Bamboo Beach is a little Tiki Hut bar and restaurant right on the beach, the perfect spot for enjoying dinner and drinks at dusk, watching the ocean and watching the people, as it turned out. We liked it so much that we ate dinner there three nights in a row.

The first night, we had fried grouper with salads and French fries and were witness to the dramatic reunion of a large group of scantily clad lesbians, many of which were former lovers, all of which were loudly discussing the pros and cons of their past relationships with each other and reasons for their emotional breakups at volume levels well over the jukebox, which made our eavesdropping quite involuntary if not somewhat entertaining.

At a table near us sat two hulking bald men with Playboy-bunny, artificially enhanced girlfriends half their age. It was something like a bad reality television show, but without commercials.

The next night, we sat at the same table with excellent views of the ocean and the bar, and this time, instead of lesbians, seated in front of us at the bar, their backs to us, was a large group of obese southerners.

We were amazed again as one of the huge women sat on her husband’s busy hand, the two giants precariously spilling over their adjacent bar stools like the sloppy lounge lizards in Hunter Thompson’s take on Las Vegas, both engaged heavily in drunken conversation with patrons on the other side of the bar.

The outsized man was vigorously massaging his wife’s nether regions through her pink shorts from behind with one hand, calmly hoisting a Coors Light long-neck with his other as he appeared to be fully engaged with the ongoing bar chatter on the other side of the bar, apparently oblivious to the fact that we and everyone else seated at tables on his side of the bar were bearing witness to his quite public display of crotch fondling. She too belied no upper body language to reveal what was going on below the bar. Above board she was drinking and chatting with the rest of the crew.

The third night was truly special. We arrived at Bamboo Beach to a constant stream of Michael Jackson’s music, which neither of us minded much—we like many of his songs. It was certainly better than current top 40 or country, and we figured it was appropriate due to the recent and premature demise of the king of pop. We assumed our customary spots at our table, sipped our drinks and perused the menu, relaxed.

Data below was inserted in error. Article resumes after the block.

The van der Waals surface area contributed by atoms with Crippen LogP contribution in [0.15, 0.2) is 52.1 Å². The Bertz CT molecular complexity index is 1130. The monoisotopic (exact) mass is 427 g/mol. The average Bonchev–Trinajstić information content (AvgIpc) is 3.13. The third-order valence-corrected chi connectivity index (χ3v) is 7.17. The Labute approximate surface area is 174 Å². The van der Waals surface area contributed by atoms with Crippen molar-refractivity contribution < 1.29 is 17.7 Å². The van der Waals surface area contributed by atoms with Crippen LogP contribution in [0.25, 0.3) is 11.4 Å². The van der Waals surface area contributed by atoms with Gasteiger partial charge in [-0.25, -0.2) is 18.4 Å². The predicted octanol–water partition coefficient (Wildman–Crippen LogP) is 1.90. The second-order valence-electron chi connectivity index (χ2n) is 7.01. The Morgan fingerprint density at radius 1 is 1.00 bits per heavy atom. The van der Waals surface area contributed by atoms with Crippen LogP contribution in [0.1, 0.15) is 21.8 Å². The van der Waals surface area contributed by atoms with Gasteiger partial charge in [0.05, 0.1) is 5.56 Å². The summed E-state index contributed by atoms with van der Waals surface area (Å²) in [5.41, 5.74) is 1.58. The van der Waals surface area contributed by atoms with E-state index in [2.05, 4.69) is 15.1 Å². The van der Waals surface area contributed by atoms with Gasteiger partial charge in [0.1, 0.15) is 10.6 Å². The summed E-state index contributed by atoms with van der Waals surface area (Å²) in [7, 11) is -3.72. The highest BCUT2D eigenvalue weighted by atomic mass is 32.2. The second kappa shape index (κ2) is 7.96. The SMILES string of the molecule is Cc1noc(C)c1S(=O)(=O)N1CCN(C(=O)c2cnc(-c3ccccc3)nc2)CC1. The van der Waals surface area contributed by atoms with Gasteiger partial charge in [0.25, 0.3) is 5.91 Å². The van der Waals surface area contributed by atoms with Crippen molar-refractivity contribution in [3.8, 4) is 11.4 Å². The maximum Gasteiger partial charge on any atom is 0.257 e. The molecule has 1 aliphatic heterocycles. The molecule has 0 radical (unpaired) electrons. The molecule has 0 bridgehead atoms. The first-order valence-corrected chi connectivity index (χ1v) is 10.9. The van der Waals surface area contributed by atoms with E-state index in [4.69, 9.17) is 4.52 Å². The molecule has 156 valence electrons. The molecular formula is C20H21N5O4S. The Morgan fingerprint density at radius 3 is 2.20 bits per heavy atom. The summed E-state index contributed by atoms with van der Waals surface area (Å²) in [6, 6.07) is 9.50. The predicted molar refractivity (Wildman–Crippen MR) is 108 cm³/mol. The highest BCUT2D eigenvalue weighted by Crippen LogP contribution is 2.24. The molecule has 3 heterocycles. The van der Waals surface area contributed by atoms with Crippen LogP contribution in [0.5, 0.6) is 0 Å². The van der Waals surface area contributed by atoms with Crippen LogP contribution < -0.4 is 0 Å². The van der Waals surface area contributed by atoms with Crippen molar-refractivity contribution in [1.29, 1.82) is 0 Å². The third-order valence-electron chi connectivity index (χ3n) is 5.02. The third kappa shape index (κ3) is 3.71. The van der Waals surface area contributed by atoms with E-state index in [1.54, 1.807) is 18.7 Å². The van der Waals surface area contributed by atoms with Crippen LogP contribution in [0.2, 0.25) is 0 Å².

This time in the Lesbian Drama/Crotch Grabber bar stools sat a group of east-coast meatballs in their 30s with sleeveless shirts and flat-tops, accompanied by a tough guy in his 50s with his wife. They started arguing with the bartender in their tough-guy meatball east-coast accents. Another bartender got into the argument, and then various male servers headed over.

Soon the meatballs were chest bumping and f-bombing the entire male staff of the restaurant in what looked like a full-on brawl ready to happen. I kept hoping a Roadhouse-era Patrick Swayze character might appear with some jump kicks and uppercuts, but no such luck. The very small and very stylish manager arrived with big hair, gold bracelets, a hockey jersey, and several utterly enormous guys with backwards golf hats and gray goatees.

The glaring and the staring and the chest bumping and the threatening and the shouting got so close to our table that I had to move my chair in order to get out of the way of the rapidly expanding, surging ball of testosterone. Finally the meatballs gave up and were banished. Then we learned the genesis of the argument from our server.

Apparently distraught over the King of Pop's recent and untimely demise, these Jersey Boys had put $30 into the digital jukebox, loading it with several hours of nothing but Michael Jackson songs. They had proceeded to get wasted on a steady stream of draft beers.

Before we had arrived, many people had complained about the lack of musical variety and had actually left the restaurant, so the management had voided the musical selections on the hijacked jukebox and returned the stereo to a mix of musical styles. This had enraged the meatballs and started the conflict.

The drunken men had continually screamed about the “fuckin’ free-loaders” (patrons like us) who had been—from their perspectives—benefiting from the meatball contingent’s investment in the night’s soundtrack without being charged for it.

“He’s the greatest singuh whose evuh lived! Evuh!”

The older meatball leader continually pronounced aloud to nobody in particular.